manning jags2

Nobody knows how Peyton Manning will attack the Seattle Seahawks’ defense. He may not have a choice, to be frank. He may have to settle for underneath throws all night and work his way up the field. It’s entirely possible if his Week 6 matchup with the Jacksonville Jaguars’ defense is any indication.

The Jaguars and Seahawks have a clear disparity in talent, but their infrastructure is the same: they follow the same blueprint, by way of former Seahawks defensive coordinator Gus Bradley becoming the Jaguars’ head coach. As a result, it wouldn’t be surprising to see the Seahawks do similar things defensively come Sunday.

What did the Jaguars do to slow Manning down? They kept it simple and stuck to their fundamentals and keys. A lot of Cover 2 and Cover 3, both zone based shells that load the underneath and force Manning to either strike deep or down low.

Cover 2 meant a five under, two-deep zone that placed stress on the safeties to get outside the numbers, something that wasn’t too problematic outside of a handful of plays.

As for Cover 3, it’s a four under, three-deep zone that places stress on the single-high safety to keep his shoulders squared and not commit too early to one receiver. This also wasn’t too much of a problem outside of a handful of plays.

The simplicity is key. There’s very little that can be done to confuse Manning, and defenses that have tried to in the past have found themselves moving far too many parts, and consequently their players are running without discipline. This cannot happen if a team is to succeed in their attempts to slow Manning, who will certainly take advantage.

The Seahawks are unlikely to get creative in defending Manning. They’ll stick to what they know and what’s worked, which falls in line with the aforementioned Cover 3. They’ll probably play this and Cover 1 (Man-Free) more than Cover 2 because they have the personnel to matchup better than the Jaguars did. Additionally, they’ll be able to avoid some of the two-deep shell problems that the Jaguars had, such as in the third quarter.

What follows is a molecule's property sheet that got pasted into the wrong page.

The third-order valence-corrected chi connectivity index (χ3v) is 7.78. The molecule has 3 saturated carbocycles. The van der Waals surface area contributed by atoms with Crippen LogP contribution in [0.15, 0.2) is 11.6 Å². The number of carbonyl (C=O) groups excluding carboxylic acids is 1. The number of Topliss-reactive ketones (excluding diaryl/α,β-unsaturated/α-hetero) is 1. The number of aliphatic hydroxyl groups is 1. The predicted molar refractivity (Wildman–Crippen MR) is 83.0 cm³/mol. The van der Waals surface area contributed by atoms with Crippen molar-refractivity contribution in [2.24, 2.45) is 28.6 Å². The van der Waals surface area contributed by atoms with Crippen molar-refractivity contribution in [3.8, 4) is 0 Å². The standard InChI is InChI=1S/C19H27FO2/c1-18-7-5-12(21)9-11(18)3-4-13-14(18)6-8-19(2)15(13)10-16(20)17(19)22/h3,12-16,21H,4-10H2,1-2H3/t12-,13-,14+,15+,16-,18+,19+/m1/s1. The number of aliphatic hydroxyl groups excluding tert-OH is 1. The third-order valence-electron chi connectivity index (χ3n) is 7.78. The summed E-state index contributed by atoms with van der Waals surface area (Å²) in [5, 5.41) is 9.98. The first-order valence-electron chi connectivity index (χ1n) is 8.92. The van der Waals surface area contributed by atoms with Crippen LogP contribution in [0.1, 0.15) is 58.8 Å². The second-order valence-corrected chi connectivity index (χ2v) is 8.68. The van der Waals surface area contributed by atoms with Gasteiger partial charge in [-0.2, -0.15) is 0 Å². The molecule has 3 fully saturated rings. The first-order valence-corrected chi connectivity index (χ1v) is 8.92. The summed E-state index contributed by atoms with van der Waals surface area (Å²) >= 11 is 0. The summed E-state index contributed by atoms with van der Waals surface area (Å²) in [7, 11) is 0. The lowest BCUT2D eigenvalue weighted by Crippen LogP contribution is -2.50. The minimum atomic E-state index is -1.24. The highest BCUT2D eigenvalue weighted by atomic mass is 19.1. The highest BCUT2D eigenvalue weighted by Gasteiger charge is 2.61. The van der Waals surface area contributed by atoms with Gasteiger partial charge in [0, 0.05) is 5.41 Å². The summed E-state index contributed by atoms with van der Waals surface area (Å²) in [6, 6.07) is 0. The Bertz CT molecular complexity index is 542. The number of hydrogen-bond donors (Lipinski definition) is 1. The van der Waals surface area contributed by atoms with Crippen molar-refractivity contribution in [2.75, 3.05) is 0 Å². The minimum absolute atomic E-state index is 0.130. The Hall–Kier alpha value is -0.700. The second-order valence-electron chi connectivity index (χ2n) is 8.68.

In what was a surprisingly close 21-19 game, the Broncos had a chance to extend their lead with more than seven minutes left in the third quarter. It was 2nd-and-nine, and the offense had the ball on their own 21-yard line. Manning, who was lined up in Pistol formation with a running back behind him, had a 2×2 set that consisted of two receivers split to each side of the formation, one tight end in-line to his right and another split from the line to his left.

The one to his left was Julius Thomas, and he would be running a bend route into the middle of the field. Ideally, this route would constrain the movement of the strong safety, who was responsible for getting outside the numbers and defending the outside receiver’s route in the defense’s Cover 2 play-call.

When Thomas released off the line, he ran directly at the backpedaling safety for nearly 15 yards before bending toward the middle. Stuck in between defending Thomas’ vertical route and the outside receiver’s, the safety became a non-factor when Thomas turned to the middle because he was no longer his responsibility — that became the middle linebacker’s. However, he also wasn’t able to run to the outside route, where the receiver ran vertically after he was “passed” off by the cornerback to what was supposed to be the safety. As a result, Manning delivered a standing strike to the receiver for a 42-yard catch and run.

Earlier in the game, the Jaguars played a bit more with a single-high shell and found some success while forcing Manning to check down often. This also helped make it easier on the deep safety because the underneath defenders did a good job of sinking deeper and matching the route runners. A fine example came in the first quarter with nearly six minutes left.

The Broncos had a steep down and distance to climb — it was third-and-14. and Manning once again had a 2×2 set surrounding him, except he was in traditional shotgun set this time and with only one tight end, who was in-line to his right. When he looked deep before the snap, he briefly saw a two-deep shell and then a slowly morphing one-deep shell when the strong safety walked down.

At the snap, the free safety backpedaled and the strong safety stood on the Broncos’ logo, playing the role of a hook defender. He was one of two covering the middle; two others covered the curl and flat areas. Deep, two cornerbacks patrolled outside the numbers as the free safety controlled outside the bottom hash.

The Broncos’ pass catchers found little running room. Demaryius Thomas ran a clear-out route near the team’s sideline to help free room for Julius Thomas’ deep crossing route, which he briefly became open on. Underneath, Wes Welker ran a shallow crossing route and was open over the middle, but was quickly closed down by the strong safety and near linebacker. And Eric Decker ran a dig route on the opposite end of Demaryius Thomas, but found himself covered over the top and underneath. Eventually, Manning settled for a checkdown pass to running back Knowshon Moreno.

The key to closing down Manning’s passing lanes was — and always will be — playing fundamentally sound and forcing him to work his way up the field. Once he’s succumbed to that, his patience is tested and his pass catchers take a beating, something that the Seahawks have been doing all season long by playing single-high coverages and flooding the underneath.

But can they do it to Manning and the Broncos?